Passion — Be hungry
Surround yourself with the best talent
Ihad the pleasure of interviewing Dan Curtin, President, Greenleaf Foods. Dan has been in the food business for more than three decades and is also a veteran in the plant-based meat industry. As a former partner at Boca Burger, he helped grow the business to double-digit millions before selling to Kraft Foods. In 2017, Curtin took his expertise back to Maple Leaf Foods following the company’s acquisition of Lightlife. Today, Curtin leads the company’s alternative subsidiary as President of Greenleaf Foods, the owner of Lightlife and Field Roast. He considers himself a flexitarian and his wife is vegan.
Thank you so much for doing this with us! Before we dive in, our readers would love to learn a bit more about you. Can you share with us the story of the “ah ha” moment that led you do make a change or do something different at the company you’re leading?
Iremember making the decision with Maple Leaf Foods to expand its protein offerings and enter the plant protein business through the acquisition of Massachusetts-based Lightlife in 2017. It was a huge ‘ah ha’ moment for us when we realized how big of an impact we could have on the entire plant-based category by growing and evolving the brand. To give you an idea of just how fast the plant-based foods industry is growing, the Good Food Institute estimates that plant-based food is outpacing overall food growth at retailers by more than five times.
Shortly after we acquired Lightlife, I met the founder of Field Roast, David Lee. I was so inspired by his business and his vision, and understood how Lightlife and Field Roast could complement one another. Even though they’re both plant-based protein brands, they are vastly different in how they approach ingredients and flavors, production and consumer demand. We acquired Field Roast in 2018 and established Greenleaf Foods, SPC, a wholly-owned independent subsidiary of the Maple Leaf business.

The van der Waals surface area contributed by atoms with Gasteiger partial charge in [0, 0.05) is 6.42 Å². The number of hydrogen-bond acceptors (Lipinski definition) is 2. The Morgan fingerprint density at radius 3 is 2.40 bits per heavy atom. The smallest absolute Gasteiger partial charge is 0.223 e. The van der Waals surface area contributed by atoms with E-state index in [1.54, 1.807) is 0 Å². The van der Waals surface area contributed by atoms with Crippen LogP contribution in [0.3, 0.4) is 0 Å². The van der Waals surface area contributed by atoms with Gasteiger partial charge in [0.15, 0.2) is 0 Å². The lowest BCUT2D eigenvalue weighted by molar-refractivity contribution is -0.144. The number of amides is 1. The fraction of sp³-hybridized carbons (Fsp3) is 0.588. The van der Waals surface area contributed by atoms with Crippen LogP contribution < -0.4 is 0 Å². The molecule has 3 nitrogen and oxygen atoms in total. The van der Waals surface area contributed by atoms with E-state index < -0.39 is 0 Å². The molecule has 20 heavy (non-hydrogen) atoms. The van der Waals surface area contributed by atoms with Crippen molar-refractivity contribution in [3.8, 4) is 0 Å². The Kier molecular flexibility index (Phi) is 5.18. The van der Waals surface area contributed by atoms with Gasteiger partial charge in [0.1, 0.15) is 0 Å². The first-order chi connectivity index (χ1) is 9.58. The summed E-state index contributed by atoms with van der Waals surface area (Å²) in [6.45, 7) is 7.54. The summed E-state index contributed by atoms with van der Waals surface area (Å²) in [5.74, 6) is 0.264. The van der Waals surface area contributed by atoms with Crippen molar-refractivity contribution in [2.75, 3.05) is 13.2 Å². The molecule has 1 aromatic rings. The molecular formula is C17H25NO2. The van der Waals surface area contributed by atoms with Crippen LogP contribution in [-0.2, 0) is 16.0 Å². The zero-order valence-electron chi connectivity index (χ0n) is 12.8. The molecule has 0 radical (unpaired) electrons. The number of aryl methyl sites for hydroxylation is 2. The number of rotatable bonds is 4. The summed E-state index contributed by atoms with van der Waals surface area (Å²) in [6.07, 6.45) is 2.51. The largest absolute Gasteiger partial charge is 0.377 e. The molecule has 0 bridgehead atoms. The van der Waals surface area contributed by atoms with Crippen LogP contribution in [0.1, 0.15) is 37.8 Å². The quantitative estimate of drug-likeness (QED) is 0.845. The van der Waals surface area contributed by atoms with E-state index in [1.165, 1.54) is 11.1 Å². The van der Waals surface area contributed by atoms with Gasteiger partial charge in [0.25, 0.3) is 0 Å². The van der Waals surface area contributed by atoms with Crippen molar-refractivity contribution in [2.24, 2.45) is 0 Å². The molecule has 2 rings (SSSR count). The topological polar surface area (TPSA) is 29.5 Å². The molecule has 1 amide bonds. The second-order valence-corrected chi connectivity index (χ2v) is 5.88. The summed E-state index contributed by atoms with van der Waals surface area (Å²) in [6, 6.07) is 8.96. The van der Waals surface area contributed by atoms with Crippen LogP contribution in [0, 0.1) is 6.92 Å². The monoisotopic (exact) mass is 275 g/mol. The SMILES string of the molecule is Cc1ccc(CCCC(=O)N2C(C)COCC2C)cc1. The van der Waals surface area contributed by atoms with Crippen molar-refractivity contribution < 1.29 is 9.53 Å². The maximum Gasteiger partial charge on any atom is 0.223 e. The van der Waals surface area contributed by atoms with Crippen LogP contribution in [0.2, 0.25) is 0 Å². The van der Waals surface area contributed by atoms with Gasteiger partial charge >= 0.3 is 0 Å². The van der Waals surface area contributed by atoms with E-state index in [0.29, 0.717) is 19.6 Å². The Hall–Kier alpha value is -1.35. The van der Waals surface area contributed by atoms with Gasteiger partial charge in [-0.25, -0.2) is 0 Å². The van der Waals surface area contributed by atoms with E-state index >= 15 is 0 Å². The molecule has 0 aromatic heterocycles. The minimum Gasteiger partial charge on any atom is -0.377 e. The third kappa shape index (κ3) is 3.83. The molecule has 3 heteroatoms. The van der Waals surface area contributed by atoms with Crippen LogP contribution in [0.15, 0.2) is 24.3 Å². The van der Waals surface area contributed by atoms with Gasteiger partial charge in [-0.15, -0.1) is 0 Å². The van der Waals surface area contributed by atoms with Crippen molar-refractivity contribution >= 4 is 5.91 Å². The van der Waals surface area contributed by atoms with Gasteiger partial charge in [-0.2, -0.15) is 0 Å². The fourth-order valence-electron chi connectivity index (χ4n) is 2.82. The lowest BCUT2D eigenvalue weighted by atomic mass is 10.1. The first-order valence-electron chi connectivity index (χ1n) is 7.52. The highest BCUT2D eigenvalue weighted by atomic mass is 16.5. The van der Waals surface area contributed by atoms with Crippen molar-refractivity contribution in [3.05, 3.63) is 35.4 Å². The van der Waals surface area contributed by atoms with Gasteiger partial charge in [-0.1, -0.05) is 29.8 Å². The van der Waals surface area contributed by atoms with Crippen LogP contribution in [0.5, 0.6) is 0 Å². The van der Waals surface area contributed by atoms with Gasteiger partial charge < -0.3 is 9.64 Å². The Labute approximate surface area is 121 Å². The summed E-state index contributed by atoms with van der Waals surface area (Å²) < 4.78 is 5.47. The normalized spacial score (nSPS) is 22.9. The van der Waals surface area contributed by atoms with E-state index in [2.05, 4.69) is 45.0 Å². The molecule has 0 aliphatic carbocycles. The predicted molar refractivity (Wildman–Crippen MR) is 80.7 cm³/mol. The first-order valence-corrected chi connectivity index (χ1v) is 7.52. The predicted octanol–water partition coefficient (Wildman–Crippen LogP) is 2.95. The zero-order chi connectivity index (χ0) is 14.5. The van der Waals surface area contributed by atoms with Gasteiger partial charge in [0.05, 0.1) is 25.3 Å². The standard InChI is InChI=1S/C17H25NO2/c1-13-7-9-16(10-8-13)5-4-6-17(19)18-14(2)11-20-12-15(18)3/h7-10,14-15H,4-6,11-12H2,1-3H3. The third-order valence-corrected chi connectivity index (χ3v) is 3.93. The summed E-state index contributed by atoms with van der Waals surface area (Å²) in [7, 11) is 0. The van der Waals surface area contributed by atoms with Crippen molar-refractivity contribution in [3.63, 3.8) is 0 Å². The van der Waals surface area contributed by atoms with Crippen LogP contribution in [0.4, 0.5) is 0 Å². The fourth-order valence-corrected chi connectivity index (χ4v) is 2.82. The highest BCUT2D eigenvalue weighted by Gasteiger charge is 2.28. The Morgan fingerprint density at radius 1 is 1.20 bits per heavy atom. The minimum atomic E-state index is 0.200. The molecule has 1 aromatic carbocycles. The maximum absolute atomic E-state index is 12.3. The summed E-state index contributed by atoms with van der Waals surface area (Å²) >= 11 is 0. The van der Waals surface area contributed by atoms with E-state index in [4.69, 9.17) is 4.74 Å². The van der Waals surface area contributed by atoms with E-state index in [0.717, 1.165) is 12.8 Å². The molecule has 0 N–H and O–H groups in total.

Three years later and we continue to evolve the Lightlife and Field Roast brands. Through our work with Boston Consulting Group, we connected with thousands of consumers to better understand their needs and values when it comes to plant-based protein. In response to our findings, we reformulated our Lightlife products to be made with fewer, simpler ingredients. We also introduced a new look for the Field Roast brand to better represent our reputation for crafting high-quality plant-based meats and cheeses with bold, flavor-forward recipes.
Can you share a story about the funniest mistake you made when you were first starting your career? Can you tell us what lesson you learned from that?
My first job was a bank teller. Every morning we needed to get our funds from the vault of $20k in various bill denominations so we could cash checks and fill withdrawals for the bank’s customers. We also needed to set aside $1k in marked $20 bills to be our “bait” money in case the bank got held up. The process was we would count all the money, verify it with our manager, put the “bait” money in a special section of our drawer, then plug the drawer into the alarm system after we ensured the bait money was properly secured.
One morning I forgot to properly secure the “bait” money and didn’t realize this as I plugged into the alarm system. Within minutes the bank was rushed by a dozen police officers with guns drawn yelling for everyone to get down on the floor. Seconds later the officers were standing over me shouting to know where the intruder was. I was shaking thinking I was about to get shot when I realized my mistake and I had set off a false alarm. I sheepishly tried to explain it was an honest mistake and would never happen again.
The lesson learned for me was to always ensure you double check the critical pieces of any execution otherwise you may set off a false alarm and create unnecessary panic for those around you.